Monsignor Guy A. Festa, on behalf of his 1,500 parishioners, was responsible for a counter-advertisement in The Pennysaver expressing “our opposition to the Knights of the Ku Klux Klan, its ideological positions, and the divisions it can cause among Americans.” Petitions attacking the idea of a KKK rally were circulated and signed.

And, meanwhile, the real business of The Pennysaver murmured along as people here lived their lives a dollar at a time. There were ads for bargains in cars offered privately for sale. There were pledges from dealers of “Guaranteed Credit Approval!” And in another section concerning farm equipment and maintenance services, you might have read of the auctions of failed dairy farms in which not only cattle and balers but shovels, flatware, and pocket knives were to be sold. In another section, of classified ads concerning domestic matters, were notices of yard sales, offerings of household goods, declarations of situations wanted or available. It is in this section that you can see “Orange lounge chair, $20; bag of golf clubs and pull cart, $8; gas barbecue, $5,” and you know that you may be watching a family break up. Or, it may be—“Adult walker, complete with front wheel and solid front leg set, new condition, $20”—cleaning out a household after a death. When people empty a garage or attic here, they will place broken furniture that will function if repaired, or, say, old, crooked metal snow-fence posts, outside the house with a sign that says free or help yourself; if you drive past them in the morning, you know with certainty that they will have been taken by the same time tomorrow. The need that pulses behind life lived close to the edge works its way past daily language, and nobody needs to speak directly of household sorrow when reading ads like this: “Bridal Gown Size 14 Never Used.”

And of course there was the call for the Ku Klux Klan Patriotic Rally, which predicted that more than 5,000 people were going to attend. And there was the handiwork of Mr. Raymond Bagnall, who was a small man with an expressionless face who turned away if he was standing on his lawn or front steps when cars went past. He scuttled, slightly hunched over, when he walked.

A gifted builder when he wasn’t haying the field around his house to make room for cross burnings, he had created a large, handsome well house, situated in his dooryard to the left, if seen from a passing car, of his front steps. It was made of fieldstone and topped with metal tubing that seemed to be inspired by the constructions of R. Buckminster Fuller. Traced out in dark stones on the hexagonal housing was a snake and the motto don’t tread on me. An image of the rattlesnake and that motto is said to have been painted on drums carried by some of the newly established corps of U.S. Marines during the Revolutionary War, although the symbol and motto are often used by the Klan as its own.

Representatives of the state health department came down from Utica to inspect the site, and they decided that standards for toilet facilities and the availability of drinking water had not been met by the Bedford Forrest chapter. Health permits were withheld and refreshment stands weren’t approved by the sheriff, but the rally was allowed to take place.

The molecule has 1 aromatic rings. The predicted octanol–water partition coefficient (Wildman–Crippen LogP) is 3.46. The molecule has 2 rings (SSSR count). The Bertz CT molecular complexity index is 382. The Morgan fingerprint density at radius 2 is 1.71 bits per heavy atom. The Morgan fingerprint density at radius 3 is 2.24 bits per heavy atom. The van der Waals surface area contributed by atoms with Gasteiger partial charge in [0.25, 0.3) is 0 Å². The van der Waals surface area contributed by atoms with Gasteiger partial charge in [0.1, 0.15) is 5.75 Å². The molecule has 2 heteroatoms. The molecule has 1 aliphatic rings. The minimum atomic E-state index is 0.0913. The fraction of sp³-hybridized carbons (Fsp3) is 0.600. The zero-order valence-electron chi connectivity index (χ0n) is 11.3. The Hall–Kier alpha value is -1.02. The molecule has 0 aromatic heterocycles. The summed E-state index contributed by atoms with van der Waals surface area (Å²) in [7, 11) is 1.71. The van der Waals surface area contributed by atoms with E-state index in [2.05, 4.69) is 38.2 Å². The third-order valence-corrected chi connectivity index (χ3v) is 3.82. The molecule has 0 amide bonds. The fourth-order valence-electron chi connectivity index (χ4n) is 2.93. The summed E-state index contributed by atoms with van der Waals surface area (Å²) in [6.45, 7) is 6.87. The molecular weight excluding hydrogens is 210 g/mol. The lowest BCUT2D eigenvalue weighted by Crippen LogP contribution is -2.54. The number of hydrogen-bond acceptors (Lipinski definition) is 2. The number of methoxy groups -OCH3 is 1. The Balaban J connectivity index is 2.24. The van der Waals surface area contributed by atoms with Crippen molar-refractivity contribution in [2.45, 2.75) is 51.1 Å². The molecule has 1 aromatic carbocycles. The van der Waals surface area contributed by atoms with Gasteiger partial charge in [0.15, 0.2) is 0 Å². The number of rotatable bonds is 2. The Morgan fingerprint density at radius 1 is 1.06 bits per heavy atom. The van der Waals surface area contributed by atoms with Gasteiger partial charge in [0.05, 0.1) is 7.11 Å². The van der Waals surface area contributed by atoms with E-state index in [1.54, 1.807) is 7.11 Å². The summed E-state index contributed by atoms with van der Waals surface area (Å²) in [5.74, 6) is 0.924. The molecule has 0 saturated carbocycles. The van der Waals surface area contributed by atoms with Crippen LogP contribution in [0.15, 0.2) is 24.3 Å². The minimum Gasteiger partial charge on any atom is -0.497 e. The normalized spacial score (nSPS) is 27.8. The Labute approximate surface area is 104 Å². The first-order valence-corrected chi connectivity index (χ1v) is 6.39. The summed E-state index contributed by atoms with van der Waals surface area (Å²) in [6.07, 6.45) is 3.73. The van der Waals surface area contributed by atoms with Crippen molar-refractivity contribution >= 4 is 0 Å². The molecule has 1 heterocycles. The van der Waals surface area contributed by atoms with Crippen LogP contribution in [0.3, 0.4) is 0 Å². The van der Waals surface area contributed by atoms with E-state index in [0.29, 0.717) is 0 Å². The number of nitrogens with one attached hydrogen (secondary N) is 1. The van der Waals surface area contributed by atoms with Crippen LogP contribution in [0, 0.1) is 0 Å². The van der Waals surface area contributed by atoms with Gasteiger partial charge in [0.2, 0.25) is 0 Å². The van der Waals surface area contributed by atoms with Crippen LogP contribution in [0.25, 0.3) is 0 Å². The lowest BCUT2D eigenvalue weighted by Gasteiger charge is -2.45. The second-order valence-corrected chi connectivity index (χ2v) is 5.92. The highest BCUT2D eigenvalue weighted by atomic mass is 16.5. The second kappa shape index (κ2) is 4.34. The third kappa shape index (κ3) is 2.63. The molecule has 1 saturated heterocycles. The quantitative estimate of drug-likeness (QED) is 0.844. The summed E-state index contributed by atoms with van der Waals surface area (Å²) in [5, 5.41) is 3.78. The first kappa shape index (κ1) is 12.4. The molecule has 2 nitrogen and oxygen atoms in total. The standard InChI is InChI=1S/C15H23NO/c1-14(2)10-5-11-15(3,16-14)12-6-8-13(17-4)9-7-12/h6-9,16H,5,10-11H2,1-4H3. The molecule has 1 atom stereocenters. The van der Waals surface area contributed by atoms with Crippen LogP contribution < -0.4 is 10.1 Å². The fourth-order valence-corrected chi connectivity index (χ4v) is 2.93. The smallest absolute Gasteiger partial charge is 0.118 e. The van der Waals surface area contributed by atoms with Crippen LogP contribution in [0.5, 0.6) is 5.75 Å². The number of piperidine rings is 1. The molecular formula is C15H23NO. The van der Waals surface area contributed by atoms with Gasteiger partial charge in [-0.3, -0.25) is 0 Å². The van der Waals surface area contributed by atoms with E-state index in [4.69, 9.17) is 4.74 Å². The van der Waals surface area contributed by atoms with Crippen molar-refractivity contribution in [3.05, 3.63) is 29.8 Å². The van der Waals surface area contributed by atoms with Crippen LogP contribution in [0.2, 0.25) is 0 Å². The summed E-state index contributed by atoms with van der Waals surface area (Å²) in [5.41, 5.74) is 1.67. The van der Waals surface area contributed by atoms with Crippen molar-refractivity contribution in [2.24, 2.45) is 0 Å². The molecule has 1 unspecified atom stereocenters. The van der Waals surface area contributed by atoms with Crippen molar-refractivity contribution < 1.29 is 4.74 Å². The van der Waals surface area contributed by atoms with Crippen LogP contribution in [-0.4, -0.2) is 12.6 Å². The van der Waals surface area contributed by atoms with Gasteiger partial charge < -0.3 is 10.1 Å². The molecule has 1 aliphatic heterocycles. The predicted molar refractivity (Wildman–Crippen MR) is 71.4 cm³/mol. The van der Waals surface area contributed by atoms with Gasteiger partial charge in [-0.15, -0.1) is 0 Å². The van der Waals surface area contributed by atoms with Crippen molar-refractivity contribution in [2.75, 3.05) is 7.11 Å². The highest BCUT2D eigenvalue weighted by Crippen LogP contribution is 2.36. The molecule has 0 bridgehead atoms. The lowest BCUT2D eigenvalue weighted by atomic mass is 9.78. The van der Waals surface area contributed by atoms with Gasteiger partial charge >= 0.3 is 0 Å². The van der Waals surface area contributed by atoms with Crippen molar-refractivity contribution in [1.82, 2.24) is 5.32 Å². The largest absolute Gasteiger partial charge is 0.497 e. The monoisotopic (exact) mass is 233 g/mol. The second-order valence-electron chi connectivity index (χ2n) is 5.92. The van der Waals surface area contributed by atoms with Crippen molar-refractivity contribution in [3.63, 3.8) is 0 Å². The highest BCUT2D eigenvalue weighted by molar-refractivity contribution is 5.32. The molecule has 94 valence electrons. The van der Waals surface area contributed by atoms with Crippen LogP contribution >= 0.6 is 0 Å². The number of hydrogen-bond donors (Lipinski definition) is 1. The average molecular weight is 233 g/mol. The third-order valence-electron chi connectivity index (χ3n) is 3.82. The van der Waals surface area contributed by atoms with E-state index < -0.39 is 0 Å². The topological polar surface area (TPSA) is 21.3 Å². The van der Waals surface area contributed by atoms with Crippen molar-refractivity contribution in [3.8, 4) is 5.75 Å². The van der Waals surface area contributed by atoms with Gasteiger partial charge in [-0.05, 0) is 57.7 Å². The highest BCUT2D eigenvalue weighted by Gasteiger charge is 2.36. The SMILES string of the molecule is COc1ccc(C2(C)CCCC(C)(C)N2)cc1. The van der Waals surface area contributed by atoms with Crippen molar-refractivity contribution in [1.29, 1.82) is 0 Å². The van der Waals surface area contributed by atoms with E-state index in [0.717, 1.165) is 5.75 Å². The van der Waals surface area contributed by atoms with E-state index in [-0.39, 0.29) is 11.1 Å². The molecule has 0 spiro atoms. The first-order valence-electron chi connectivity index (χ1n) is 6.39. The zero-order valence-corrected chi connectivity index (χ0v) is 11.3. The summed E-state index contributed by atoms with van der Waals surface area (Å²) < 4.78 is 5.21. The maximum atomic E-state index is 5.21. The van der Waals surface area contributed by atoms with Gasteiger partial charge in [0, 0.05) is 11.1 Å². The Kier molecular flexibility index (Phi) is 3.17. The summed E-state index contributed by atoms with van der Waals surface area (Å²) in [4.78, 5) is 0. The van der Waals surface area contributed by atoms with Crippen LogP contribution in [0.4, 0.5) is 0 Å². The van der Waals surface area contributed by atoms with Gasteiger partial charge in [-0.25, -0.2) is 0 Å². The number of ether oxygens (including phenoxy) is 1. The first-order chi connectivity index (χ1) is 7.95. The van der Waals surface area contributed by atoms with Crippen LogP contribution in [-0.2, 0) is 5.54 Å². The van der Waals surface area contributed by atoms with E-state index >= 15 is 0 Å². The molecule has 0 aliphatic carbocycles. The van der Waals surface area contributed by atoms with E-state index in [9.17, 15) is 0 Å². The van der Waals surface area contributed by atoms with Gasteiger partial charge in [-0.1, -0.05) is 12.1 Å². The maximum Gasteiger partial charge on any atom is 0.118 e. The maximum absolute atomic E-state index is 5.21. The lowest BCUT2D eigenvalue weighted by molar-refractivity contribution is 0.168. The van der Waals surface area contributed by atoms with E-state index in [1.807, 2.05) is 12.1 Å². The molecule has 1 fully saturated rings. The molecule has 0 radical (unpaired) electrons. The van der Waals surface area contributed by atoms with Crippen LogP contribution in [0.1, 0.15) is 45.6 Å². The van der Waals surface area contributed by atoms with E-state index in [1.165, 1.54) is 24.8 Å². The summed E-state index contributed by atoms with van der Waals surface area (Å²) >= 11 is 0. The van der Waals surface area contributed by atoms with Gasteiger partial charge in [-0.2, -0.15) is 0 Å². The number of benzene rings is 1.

Robert Pritchard, an African-American civil rights activist—he was instrumental in the Pan American Association of Baldwinsville (near Syracuse) and was also a performing pianist—was driven to the site seven hours before the first cross burning, and was pushed in his wheelchair onto the field. According to Jim Wright of the Binghamton Press, he was dressed in a blue blazer and white pants with a white shirt and a red-and-blue striped tie. He had come to bear witness, he told Holland, and described his presence as “ritualistic confrontation.” Holland shouted at the man in the wheelchair, “You are a fool. You must stand there and take these insults and don’t start any trouble.” He continued that “…you are living off the foundation which doesn’t produce any useful commodity to the economy; in fact, you are a parasite.” And then language forced its way through hatred, through history hard as stone. Did Holland know the career of Paul Robeson, who so famously sang “Old Man River” on Broadway? Surely, he had heard some version of the song from Show Boat. Big and black and powerful, Robeson had sung how “You and me,/we sweat and strain./Body achin’ and racked with pain.” For Holland told Pritchard how he, Holland, was achin’ and racked: “I sweat and strain,” Holland said, while “…I can see your hands are soft,” he told the concert pianist. “You never worked during your life.”

There were sheriff’s deputies in the woods around the field, and the Klan’s own security people patrolled the rally on Saturday and Sunday night. A cross was burned on Saturday, and an attendance of about fifty was reported. On Sunday, a small crowd watched as a thirty-six-foot cross was circled by five Klan members in robes and six in white silk hoods, according to Wright of the Press. “The Old Rugged Cross” was played on a public-address system over which Holland then read from newspaper clippings and documents about the causes of the Klan. The crowd had swelled to around 125—“most appeared to be teenagers and children brought by their families to see the Klan and its cross burning,” Wright reported—and they watched the eleven Klansmen light their torches, which they had difficulty in igniting because, several hours before the ceremony, a thunderstorm had soaked the area for about an hour. Once the torches were lit, the flames were applied to the bottom of the cross; the flames “spread slowly up the bottom portion of the cross then slowly burned themselves out without consuming the top part of the cross.”